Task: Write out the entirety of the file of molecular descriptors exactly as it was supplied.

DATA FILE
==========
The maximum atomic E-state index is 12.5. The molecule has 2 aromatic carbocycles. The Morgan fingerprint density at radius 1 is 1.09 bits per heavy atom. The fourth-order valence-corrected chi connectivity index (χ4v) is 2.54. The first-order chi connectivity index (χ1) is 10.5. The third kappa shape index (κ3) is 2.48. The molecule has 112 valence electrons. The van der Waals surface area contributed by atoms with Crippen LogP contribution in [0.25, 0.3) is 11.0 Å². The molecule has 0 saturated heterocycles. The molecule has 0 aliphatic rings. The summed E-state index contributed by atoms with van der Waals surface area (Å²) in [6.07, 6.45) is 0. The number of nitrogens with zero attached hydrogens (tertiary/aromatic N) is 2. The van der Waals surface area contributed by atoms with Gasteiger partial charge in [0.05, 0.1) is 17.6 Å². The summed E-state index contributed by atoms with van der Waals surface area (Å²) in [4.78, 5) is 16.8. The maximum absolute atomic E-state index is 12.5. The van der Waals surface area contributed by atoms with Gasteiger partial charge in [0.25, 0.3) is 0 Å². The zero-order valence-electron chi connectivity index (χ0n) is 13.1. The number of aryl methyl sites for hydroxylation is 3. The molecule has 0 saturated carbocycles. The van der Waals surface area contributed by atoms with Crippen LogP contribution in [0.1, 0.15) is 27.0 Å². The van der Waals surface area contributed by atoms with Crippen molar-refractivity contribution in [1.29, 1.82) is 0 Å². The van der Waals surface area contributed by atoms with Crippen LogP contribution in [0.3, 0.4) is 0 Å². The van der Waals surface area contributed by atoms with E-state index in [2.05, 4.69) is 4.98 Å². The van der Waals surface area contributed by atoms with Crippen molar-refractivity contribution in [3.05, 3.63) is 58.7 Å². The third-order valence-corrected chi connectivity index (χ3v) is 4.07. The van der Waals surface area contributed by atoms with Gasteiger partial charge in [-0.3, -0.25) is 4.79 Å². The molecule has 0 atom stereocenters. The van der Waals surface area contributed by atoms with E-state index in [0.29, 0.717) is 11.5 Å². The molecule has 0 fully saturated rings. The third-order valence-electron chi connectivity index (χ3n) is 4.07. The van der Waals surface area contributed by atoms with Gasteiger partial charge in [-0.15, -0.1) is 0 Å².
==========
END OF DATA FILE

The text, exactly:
The maximum atomic E-state index is 12.5. The molecule has 2 aromatic carbocycles. The Morgan fingerprint density at radius 1 is 1.09 bits per heavy atom. The fourth-order valence-corrected chi connectivity index (χ4v) is 2.54. The first-order chi connectivity index (χ1) is 10.5. The third kappa shape index (κ3) is 2.48. The molecule has 112 valence electrons. The van der Waals surface area contributed by atoms with Crippen LogP contribution in [0.25, 0.3) is 11.0 Å². The molecule has 0 saturated heterocycles. The molecule has 0 aliphatic rings. The summed E-state index contributed by atoms with van der Waals surface area (Å²) in [6.07, 6.45) is 0. The number of nitrogens with zero attached hydrogens (tertiary/aromatic N) is 2. The van der Waals surface area contributed by atoms with Gasteiger partial charge in [0.05, 0.1) is 17.6 Å². The summed E-state index contributed by atoms with van der Waals surface area (Å²) in [4.78, 5) is 16.8. The maximum absolute atomic E-state index is 12.5. The van der Waals surface area contributed by atoms with Gasteiger partial charge in [0.25, 0.3) is 0 Å². The zero-order valence-electron chi connectivity index (χ0n) is 13.1. The number of aryl methyl sites for hydroxylation is 3. The molecule has 0 saturated carbocycles. The van der Waals surface area contributed by atoms with Crippen LogP contribution in [0.1, 0.15) is 27.0 Å². The van der Waals surface area contributed by atoms with Crippen molar-refractivity contribution in [1.29, 1.82) is 0 Å². The van der Waals surface area contributed by atoms with Crippen LogP contribution in [0.3, 0.4) is 0 Å². The van der Waals surface area contributed by atoms with E-state index in [2.05, 4.69) is 4.98 Å². The van der Waals surface area contributed by atoms with Crippen molar-refractivity contribution in [3.05, 3.63) is 58.7 Å². The third-order valence-corrected chi connectivity index (χ3v) is 4.07. The van der Waals surface area contributed by atoms with Gasteiger partial charge in [-0.3, -0.25) is 4.79 Å². The molecule has 0 atom stereocenters. The van der Waals surface area contributed by atoms with E-state index in [0.29, 0.717) is 11.5 Å². The molecule has 0 fully saturated rings. The third-order valence-electron chi connectivity index (χ3n) is 4.07. The van der Waals surface area contributed by atoms with Gasteiger partial charge in [-0.15, -0.1) is 0 Å².